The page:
Learning From Mistakes Made By Pension Funds

Forbes took a look at How Pension Funds Make Investing Too Complex. The issue was hedge funds and private equity funds that tend to be expensive, opaque or both. These types of direct investments also tend to be illiquid in terms of having long waiting periods before investors can get their money out.

The Iowa Public Employees’ Retirement System drew a lot of heat in the article for appearing to side with KKR on keeping fees confidential. CalPERS drew a lot of attention of course for its decision to get out of these types of funds over the next year. We made a little fun of this at the time in noting that they bought in after a run where these pools of capital did relatively well and now they are divesting after a run where these pools of capital have done relatively poorly.

This is a meaty subject with a lot of moving parts.

At a very high level these types of funds are alternatives designed to not look like the stock market and generally speaking they usually don’t look like the stock market. These funds were hot in the last decade when domestic equity stunk and now they pale next to the rocket ship returns of the S&P 500 for the last five and a half years. Years of poor equity performance as occurred in the last decade have happened other times in the past and should be expected in the future. This is not a prediction, this is normal market function.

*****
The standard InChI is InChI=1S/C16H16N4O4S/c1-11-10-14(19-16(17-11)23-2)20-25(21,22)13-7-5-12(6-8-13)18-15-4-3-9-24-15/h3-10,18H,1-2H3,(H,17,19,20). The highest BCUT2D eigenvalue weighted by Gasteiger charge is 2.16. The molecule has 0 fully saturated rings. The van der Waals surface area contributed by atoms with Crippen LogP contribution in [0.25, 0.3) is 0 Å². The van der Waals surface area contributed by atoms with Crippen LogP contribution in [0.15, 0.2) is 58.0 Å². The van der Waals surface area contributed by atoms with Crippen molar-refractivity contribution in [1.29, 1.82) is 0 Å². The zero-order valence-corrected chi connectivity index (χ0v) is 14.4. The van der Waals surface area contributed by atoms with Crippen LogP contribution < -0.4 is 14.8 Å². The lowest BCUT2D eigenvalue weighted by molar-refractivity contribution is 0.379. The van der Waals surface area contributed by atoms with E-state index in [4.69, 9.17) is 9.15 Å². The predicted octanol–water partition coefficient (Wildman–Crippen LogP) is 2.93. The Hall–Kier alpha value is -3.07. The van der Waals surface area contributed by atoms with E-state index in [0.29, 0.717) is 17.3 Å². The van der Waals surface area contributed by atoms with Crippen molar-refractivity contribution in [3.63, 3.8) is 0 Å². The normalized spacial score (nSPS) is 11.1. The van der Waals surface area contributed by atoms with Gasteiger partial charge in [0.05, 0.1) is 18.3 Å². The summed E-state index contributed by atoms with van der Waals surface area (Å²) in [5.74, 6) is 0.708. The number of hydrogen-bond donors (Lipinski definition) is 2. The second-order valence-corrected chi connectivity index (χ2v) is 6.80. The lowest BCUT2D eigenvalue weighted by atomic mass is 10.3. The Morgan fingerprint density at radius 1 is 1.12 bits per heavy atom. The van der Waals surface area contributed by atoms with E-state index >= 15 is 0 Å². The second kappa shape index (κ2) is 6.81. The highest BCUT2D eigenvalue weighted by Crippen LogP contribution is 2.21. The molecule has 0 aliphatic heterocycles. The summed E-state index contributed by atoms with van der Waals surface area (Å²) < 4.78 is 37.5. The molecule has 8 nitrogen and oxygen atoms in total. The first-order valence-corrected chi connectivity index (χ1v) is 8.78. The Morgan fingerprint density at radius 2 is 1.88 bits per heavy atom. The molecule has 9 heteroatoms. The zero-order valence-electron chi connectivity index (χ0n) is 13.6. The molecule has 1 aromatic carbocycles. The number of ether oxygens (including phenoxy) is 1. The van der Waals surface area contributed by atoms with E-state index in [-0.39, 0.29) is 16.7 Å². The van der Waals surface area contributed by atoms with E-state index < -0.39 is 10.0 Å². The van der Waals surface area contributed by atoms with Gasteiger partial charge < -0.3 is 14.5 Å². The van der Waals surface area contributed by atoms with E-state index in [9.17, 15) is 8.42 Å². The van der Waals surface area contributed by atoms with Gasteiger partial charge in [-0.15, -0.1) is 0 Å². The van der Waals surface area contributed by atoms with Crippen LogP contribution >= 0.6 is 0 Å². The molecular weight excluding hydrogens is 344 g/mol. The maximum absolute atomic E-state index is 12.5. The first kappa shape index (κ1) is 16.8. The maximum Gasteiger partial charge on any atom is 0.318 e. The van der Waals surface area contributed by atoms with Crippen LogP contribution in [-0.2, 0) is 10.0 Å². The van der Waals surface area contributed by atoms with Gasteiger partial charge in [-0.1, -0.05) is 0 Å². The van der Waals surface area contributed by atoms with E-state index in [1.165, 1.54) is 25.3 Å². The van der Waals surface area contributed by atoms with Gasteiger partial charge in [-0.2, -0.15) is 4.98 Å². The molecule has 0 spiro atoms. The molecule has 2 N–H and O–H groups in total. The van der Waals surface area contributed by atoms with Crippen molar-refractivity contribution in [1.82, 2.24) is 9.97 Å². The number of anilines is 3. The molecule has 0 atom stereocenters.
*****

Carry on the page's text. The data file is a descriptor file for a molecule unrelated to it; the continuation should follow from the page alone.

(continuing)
The next time one of those periods comes along people will disparage index investing, seek out alternatives and suggest huge weightings to them. This repeats over and over with whatever is hot. As we’ve talked about quite a few times, how many articles did you read four years ago suggesting 20-25% in gold?

I’ve been writing about moderate allocations to alternatives for more than ten years and in that time the ETFs space has evolved to offer countless types of alternative strategies. Another evolving aspect to the conversation are models being built that are comprised of ETFs; some models include alternatives, many do not but I would bet that the next time alternatives become popular holdings more articles will suggest huge weightings to them and more investment models will be created that allocate to them.